• Charters must administer a kindergarten reading instrument and a 1st-2nd grade reading instrument from a list approved by the Commissioner or by a district-level committee. They must administer the instrument according to the Commissioner’s recommendations. Student performance must be reported to the student’s parent/guardian within 60 calendar days; and annually to the Commissioner. At least one instrument per grade level (PK, K, 1, 2) will be made available at no cost to district. This section subject to rule-making by the Commissioner.
  • Charters must use a direct instruction and phonics curriculum for grades kindergarten through 3. This section subject to rule-making by the Commissioner.
  • All K-3 teachers must have attended a Teacher Literacy Achievement Academy by school year 21-22. Principals in schools with grades K-3 must also attend the Academy. These Academies have historically been run by Education Service Centers; however, there is precedent for individual LEAs applying to run their own.
  • Charters must prioritize placement of highly effective teachers in grades K-2. Charters must administer reading development and comprehension instruments for Kindergarten through the 3rd
  • Charter high school students must complete a FAFSA application as a part of their graduation requirements, unless their parent/guardian signs a form declining it.
  • Charters will have access to tools to help them implement bilingual and special language programs.


  • If a charter district offers Pre-K, then Pre-k for eligible 4-year-olds must be full-day by SY 2021-22. Pre-k for 3-year-olds can remain half-day. The number of minutes that qualify as full-day will be determined by TEA through rulemaking.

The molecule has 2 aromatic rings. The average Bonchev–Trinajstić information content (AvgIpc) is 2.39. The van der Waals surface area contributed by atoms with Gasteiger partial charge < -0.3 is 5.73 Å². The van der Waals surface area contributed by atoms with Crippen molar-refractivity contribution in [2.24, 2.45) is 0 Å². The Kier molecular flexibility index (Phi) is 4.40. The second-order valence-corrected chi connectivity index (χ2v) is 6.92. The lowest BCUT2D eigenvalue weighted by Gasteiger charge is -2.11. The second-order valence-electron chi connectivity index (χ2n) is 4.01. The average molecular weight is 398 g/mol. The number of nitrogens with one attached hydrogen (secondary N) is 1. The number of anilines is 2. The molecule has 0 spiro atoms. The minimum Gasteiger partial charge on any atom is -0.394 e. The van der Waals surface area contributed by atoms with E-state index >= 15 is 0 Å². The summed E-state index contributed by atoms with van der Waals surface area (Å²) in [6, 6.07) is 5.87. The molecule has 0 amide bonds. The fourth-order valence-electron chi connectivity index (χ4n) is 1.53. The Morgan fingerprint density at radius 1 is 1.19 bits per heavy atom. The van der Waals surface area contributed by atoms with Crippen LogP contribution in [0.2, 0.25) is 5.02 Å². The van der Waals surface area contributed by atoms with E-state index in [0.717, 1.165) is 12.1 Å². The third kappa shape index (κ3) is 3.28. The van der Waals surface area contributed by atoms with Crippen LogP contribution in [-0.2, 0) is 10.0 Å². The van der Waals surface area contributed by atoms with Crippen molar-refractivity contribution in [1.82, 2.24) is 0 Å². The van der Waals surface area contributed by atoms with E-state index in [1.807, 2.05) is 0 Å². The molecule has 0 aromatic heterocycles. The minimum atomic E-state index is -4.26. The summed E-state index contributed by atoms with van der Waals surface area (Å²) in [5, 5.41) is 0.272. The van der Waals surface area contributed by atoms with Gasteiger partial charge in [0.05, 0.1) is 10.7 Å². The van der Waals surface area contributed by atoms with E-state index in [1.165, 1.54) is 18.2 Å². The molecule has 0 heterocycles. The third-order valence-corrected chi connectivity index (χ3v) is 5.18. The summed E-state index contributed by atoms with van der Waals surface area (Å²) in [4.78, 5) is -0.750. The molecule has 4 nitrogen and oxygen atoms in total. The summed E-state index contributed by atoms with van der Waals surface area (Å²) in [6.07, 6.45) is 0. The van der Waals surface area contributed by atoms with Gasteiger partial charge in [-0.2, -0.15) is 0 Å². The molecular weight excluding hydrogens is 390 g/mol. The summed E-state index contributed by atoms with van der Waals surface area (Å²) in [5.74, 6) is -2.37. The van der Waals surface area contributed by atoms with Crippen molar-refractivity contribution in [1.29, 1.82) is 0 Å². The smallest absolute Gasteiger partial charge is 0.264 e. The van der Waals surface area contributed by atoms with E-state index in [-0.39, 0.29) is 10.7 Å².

1. Pre-k funding is still half of ADA for each Pre-k student
    2. Additional funds to cover costs of mandate for full-day are expected to come from the Early Learning allotment
  • Districts that do not currently offer Pre-K do not have to start offering Pre-K; districts that already offer Pre-K do not have to continue offering it.
  • Pre-k for 4-year-olds must comply with high-quality program standards from TEA:
    1. Requirements include: use curriculum meeting TEA’s Pre-k guidelines; measure student progress and learning outcomes; aim for 1:11 student to teacher ratio; not use any Common Core material or standards; have teachers that are certified and have at least 1 of 5 other possible credentials listed under 29.167 of Texas Education Code
    2. Charters must test Pre-k students with an assessment instrument approved by TEA. Charters will also need to report specific information on Pre-k programs to TEA.